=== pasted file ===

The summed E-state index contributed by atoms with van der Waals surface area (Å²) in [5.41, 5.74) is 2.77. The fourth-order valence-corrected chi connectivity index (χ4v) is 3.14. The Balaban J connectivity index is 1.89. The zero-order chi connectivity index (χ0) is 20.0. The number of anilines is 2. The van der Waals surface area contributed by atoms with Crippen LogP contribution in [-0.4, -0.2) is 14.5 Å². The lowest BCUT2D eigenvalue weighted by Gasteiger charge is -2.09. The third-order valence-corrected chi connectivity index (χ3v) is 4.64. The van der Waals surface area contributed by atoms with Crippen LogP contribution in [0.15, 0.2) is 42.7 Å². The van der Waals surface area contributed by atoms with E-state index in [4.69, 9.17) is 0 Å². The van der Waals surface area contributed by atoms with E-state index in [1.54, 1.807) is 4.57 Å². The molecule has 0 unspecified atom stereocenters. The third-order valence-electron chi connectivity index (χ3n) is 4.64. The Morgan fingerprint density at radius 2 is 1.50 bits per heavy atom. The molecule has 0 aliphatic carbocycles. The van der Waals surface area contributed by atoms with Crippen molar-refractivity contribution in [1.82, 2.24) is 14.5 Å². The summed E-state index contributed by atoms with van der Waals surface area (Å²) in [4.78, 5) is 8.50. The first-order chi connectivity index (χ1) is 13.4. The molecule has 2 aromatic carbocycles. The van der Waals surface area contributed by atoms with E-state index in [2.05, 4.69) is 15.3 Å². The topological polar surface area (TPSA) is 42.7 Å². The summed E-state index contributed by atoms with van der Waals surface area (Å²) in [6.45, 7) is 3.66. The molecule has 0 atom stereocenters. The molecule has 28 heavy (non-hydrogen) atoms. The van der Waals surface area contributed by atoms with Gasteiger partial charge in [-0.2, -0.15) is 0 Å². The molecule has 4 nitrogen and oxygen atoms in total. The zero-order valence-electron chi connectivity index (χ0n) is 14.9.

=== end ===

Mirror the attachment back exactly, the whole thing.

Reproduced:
The summed E-state index contributed by atoms with van der Waals surface area (Å²) in [5.41, 5.74) is 2.77. The fourth-order valence-corrected chi connectivity index (χ4v) is 3.14. The Balaban J connectivity index is 1.89. The zero-order chi connectivity index (χ0) is 20.0. The number of anilines is 2. The van der Waals surface area contributed by atoms with Crippen LogP contribution in [-0.4, -0.2) is 14.5 Å². The lowest BCUT2D eigenvalue weighted by Gasteiger charge is -2.09. The third-order valence-corrected chi connectivity index (χ3v) is 4.64. The van der Waals surface area contributed by atoms with Crippen LogP contribution in [0.15, 0.2) is 42.7 Å². The van der Waals surface area contributed by atoms with E-state index in [4.69, 9.17) is 0 Å². The van der Waals surface area contributed by atoms with E-state index in [1.54, 1.807) is 4.57 Å². The molecule has 0 unspecified atom stereocenters. The third-order valence-electron chi connectivity index (χ3n) is 4.64. The Morgan fingerprint density at radius 2 is 1.50 bits per heavy atom. The molecule has 0 aliphatic carbocycles. The van der Waals surface area contributed by atoms with Crippen molar-refractivity contribution in [1.82, 2.24) is 14.5 Å². The summed E-state index contributed by atoms with van der Waals surface area (Å²) in [4.78, 5) is 8.50. The first-order chi connectivity index (χ1) is 13.4. The molecule has 2 aromatic carbocycles. The van der Waals surface area contributed by atoms with E-state index in [2.05, 4.69) is 15.3 Å². The topological polar surface area (TPSA) is 42.7 Å². The summed E-state index contributed by atoms with van der Waals surface area (Å²) in [6.45, 7) is 3.66. The molecule has 0 atom stereocenters. The molecule has 28 heavy (non-hydrogen) atoms. The van der Waals surface area contributed by atoms with Gasteiger partial charge in [-0.2, -0.15) is 0 Å². The molecule has 4 nitrogen and oxygen atoms in total. The zero-order valence-electron chi connectivity index (χ0n) is 14.9.